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16 Psyche: The asteroid that could make every person on Earth a billionaire
Could 16 Psyche make every person on Earth a billionaire? The space mining race is heating up.
- 16 Psyche is an asteroid full of metal in the asteroid belt that could be worth $700 quintillion.
- NASA plans to visit 16 Psyche by 2026.
- Commercial mining of faraway asteroids could still be decades away and some set closer targets, like the moon.
Would you like to be a billionaire? All you have to do is figure out how to go into space and mine 16 Psyche, an asteroid made of gold and other metals like iron and nickel. Flying somewhere between Mars and Jupiter, this amazing space rock is estimated to be worth as much as $700 quintillion, thanks to all the metals it contains.
Quintillion, if you are wondering, is 1 with 18 zeroes. It's such a large amount of money that if you divide it up between everyone alive on Earth currently, each person would get about $93 billion.
Of course, don't pack your bags for your new palace just yet – the prospect of actually getting such a giant chunk of precious metals back to Earth is difficult and hasn't been accomplished yet even on much smaller scales. And 16 Psyche is a truly massive space rock at over 200 km (120 mi) in diameter. It is one of the largest asteroids flying in the asteroid belt.
Experts, like Professor Zarnecki of the Royal Astronomical Society, conjecture we may be up to 50 years away from being able to carry out commercial mining operations of that size. To start things off, NASA is planning to send a Discovery Mission to the asteroid in 2022, which will arrive there by 2026.
Some skeptics also don't believe the asteroid is as full of expensive things as we think, with Peter Schiff of Euro Pacific Capital tweeting that 16 Psyche may just be "made almost entirely of an iron-nickel alloy, with small amounts of other metals, likely to include gold." He thinks the news about the asteroid are just out there to help bitcoin, which would benefit from the price of gold going down.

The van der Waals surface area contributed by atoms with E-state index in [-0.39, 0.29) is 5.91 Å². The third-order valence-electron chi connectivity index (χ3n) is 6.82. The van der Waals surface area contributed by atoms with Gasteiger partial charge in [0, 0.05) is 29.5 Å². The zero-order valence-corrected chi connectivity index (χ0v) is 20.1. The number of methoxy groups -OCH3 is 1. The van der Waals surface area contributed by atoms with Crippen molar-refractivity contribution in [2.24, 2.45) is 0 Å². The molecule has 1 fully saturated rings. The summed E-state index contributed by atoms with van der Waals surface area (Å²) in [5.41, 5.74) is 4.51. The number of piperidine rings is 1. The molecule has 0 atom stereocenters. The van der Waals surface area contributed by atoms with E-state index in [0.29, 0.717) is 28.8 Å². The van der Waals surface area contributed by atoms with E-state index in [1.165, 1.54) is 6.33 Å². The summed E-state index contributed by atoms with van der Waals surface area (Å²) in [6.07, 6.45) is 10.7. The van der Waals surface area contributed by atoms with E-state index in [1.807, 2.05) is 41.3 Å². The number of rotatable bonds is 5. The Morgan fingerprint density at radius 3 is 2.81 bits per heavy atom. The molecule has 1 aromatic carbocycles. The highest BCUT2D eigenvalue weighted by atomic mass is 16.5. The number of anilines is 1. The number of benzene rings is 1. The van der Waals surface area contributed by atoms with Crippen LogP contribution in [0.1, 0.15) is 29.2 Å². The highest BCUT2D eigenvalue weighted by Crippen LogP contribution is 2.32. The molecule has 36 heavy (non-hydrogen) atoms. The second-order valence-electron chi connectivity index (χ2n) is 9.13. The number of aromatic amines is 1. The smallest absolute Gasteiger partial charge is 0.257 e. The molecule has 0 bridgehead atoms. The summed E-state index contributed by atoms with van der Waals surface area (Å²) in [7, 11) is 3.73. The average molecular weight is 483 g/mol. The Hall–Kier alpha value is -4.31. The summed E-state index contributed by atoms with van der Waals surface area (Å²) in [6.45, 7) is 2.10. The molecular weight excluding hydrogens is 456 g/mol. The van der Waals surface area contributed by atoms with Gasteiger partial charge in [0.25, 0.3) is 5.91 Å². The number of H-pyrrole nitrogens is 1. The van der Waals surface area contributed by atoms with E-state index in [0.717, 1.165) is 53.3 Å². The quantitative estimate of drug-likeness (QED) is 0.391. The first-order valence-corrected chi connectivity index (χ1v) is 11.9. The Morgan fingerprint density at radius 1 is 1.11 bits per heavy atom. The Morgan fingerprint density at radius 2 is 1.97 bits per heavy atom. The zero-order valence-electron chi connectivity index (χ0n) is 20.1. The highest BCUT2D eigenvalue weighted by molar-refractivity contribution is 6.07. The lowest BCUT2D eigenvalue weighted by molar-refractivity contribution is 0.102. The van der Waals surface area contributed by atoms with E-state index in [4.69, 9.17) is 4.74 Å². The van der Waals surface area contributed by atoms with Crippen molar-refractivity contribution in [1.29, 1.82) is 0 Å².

There are also other questions to consider – if it really is so full of gold and other riches, the asteroid could actually crash Earth's economy, which at $75.5 trillion is a pittance against the amount of money one could get from the asteroid.
Artist's conceptual drawing of the Psyche spacecraft, which will be used to directly explore 16 Psyche.
Veteran miner Scott Moore, CEO of the mining company EuroSun Mining, explained to Oil Price that: "The 'Titans of Gold' now control hundreds of the best-producing properties around the world, but the 4-5 million ounces of gold they bring to the market every year pales in comparison to the conquests available in space."
Of course, the thinking that a space gold rush that discovers a vast amount of heavy metals could bring down Earth's affairs is based on the current state of economy and the needs of the present day. Decades from now our requirements for metal might be entirely different.
16 Psyche was actually discovered back in 1852 by the Italian astronomer Annibale de Gasparis, and named after the Greek mythological character Psyche.
Besides this giant rock in the asteroid belt, there are other mining opportunities much closer to Earth. Moore points out that while Psyche "may be the Holy Grail of space exploration for gold," near-Earth asteroids are much better first targets for mining. Even our moon might be a better place to start such operations. It also has gold as well as platinum and other rare earth metals.
In other nearer goals, Deep Space Industries and Planetary Resources each plan to mine the 2011 UW158 asteroid, worth up to $5.7 trillion.
Lest you think this is all science fiction, Morgan Stanley projects the global space economy to be already worth $350 billion, which it thinks will grow to trillions by 2040. The race is on between the U.S., China, Japan and even small Luxembourg, which has 10 space-mining companies registered.
Why is NASA sending a spacecraft to a metal world? - Linda T. Elkins-Tanton
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Construction of the $500 billion dollar tech city-state of the future is moving ahead.